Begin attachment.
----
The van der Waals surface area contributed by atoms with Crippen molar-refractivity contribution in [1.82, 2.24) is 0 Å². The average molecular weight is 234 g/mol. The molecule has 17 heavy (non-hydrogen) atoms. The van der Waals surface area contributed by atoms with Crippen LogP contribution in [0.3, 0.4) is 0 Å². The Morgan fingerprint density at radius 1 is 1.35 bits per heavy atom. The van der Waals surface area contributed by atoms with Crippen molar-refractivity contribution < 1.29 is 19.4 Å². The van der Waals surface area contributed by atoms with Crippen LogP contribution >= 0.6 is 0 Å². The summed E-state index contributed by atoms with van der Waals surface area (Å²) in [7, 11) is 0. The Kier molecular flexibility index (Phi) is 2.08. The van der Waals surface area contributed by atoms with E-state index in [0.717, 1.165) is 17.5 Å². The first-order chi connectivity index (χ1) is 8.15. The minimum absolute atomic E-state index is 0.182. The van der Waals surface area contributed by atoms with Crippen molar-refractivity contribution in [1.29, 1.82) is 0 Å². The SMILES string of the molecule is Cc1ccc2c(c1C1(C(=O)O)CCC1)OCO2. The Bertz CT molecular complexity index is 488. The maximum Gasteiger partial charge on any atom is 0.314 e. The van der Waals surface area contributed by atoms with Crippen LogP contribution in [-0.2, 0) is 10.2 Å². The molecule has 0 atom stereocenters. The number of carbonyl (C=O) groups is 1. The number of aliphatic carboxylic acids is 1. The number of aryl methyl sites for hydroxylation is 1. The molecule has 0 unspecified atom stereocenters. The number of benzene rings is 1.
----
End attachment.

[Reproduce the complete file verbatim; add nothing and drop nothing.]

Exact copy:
The van der Waals surface area contributed by atoms with Crippen molar-refractivity contribution in [1.82, 2.24) is 0 Å². The average molecular weight is 234 g/mol. The molecule has 17 heavy (non-hydrogen) atoms. The van der Waals surface area contributed by atoms with Crippen LogP contribution in [0.3, 0.4) is 0 Å². The Morgan fingerprint density at radius 1 is 1.35 bits per heavy atom. The van der Waals surface area contributed by atoms with Crippen molar-refractivity contribution < 1.29 is 19.4 Å². The van der Waals surface area contributed by atoms with Crippen LogP contribution >= 0.6 is 0 Å². The summed E-state index contributed by atoms with van der Waals surface area (Å²) in [7, 11) is 0. The Kier molecular flexibility index (Phi) is 2.08. The van der Waals surface area contributed by atoms with E-state index in [0.717, 1.165) is 17.5 Å². The first-order chi connectivity index (χ1) is 8.15. The minimum absolute atomic E-state index is 0.182. The van der Waals surface area contributed by atoms with Crippen molar-refractivity contribution in [1.29, 1.82) is 0 Å². The SMILES string of the molecule is Cc1ccc2c(c1C1(C(=O)O)CCC1)OCO2. The Bertz CT molecular complexity index is 488. The maximum Gasteiger partial charge on any atom is 0.314 e. The van der Waals surface area contributed by atoms with Crippen LogP contribution in [-0.2, 0) is 10.2 Å². The molecule has 0 atom stereocenters. The number of carbonyl (C=O) groups is 1. The number of aliphatic carboxylic acids is 1. The number of aryl methyl sites for hydroxylation is 1. The molecule has 0 unspecified atom stereocenters. The number of benzene rings is 1.